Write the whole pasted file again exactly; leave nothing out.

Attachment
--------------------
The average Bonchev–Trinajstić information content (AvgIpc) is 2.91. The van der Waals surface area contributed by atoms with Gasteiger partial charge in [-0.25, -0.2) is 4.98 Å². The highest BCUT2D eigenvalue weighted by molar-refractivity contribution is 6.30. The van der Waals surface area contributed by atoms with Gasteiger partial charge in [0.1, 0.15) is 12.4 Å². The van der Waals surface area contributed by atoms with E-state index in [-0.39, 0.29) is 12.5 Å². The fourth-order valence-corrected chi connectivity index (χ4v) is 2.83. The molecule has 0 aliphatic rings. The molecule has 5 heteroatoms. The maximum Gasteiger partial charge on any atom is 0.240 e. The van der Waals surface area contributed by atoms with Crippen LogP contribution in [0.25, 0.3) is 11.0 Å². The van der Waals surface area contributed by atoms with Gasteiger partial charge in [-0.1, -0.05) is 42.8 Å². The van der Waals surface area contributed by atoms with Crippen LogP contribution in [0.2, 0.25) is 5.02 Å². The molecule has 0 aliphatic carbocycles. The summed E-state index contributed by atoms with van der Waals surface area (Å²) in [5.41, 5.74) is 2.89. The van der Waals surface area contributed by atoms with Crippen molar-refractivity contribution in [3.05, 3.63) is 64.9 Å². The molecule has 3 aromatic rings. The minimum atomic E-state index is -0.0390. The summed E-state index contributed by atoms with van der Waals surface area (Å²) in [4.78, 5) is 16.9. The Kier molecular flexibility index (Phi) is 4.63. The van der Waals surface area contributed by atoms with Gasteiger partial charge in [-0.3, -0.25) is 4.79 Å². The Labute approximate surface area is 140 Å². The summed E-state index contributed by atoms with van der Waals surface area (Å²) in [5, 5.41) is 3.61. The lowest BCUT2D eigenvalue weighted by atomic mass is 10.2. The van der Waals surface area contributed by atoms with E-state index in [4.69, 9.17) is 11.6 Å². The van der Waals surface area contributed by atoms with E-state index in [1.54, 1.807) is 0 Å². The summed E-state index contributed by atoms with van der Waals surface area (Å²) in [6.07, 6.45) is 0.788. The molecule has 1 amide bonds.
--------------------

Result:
The average Bonchev–Trinajstić information content (AvgIpc) is 2.91. The van der Waals surface area contributed by atoms with Gasteiger partial charge in [-0.25, -0.2) is 4.98 Å². The highest BCUT2D eigenvalue weighted by molar-refractivity contribution is 6.30. The van der Waals surface area contributed by atoms with Gasteiger partial charge in [0.1, 0.15) is 12.4 Å². The van der Waals surface area contributed by atoms with E-state index in [-0.39, 0.29) is 12.5 Å². The fourth-order valence-corrected chi connectivity index (χ4v) is 2.83. The molecule has 0 aliphatic rings. The molecule has 5 heteroatoms. The maximum Gasteiger partial charge on any atom is 0.240 e. The van der Waals surface area contributed by atoms with Crippen LogP contribution in [0.25, 0.3) is 11.0 Å². The van der Waals surface area contributed by atoms with Gasteiger partial charge in [-0.1, -0.05) is 42.8 Å². The van der Waals surface area contributed by atoms with Crippen LogP contribution in [0.2, 0.25) is 5.02 Å². The molecule has 0 aliphatic carbocycles. The summed E-state index contributed by atoms with van der Waals surface area (Å²) in [5.41, 5.74) is 2.89. The van der Waals surface area contributed by atoms with Crippen molar-refractivity contribution in [3.05, 3.63) is 64.9 Å². The molecule has 3 aromatic rings. The minimum atomic E-state index is -0.0390. The summed E-state index contributed by atoms with van der Waals surface area (Å²) in [4.78, 5) is 16.9. The Kier molecular flexibility index (Phi) is 4.63. The van der Waals surface area contributed by atoms with Gasteiger partial charge in [-0.3, -0.25) is 4.79 Å². The Labute approximate surface area is 140 Å². The summed E-state index contributed by atoms with van der Waals surface area (Å²) in [5, 5.41) is 3.61. The lowest BCUT2D eigenvalue weighted by atomic mass is 10.2. The van der Waals surface area contributed by atoms with E-state index in [4.69, 9.17) is 11.6 Å². The van der Waals surface area contributed by atoms with E-state index in [1.54, 1.807) is 0 Å². The summed E-state index contributed by atoms with van der Waals surface area (Å²) in [6.07, 6.45) is 0.788. The molecule has 1 amide bonds.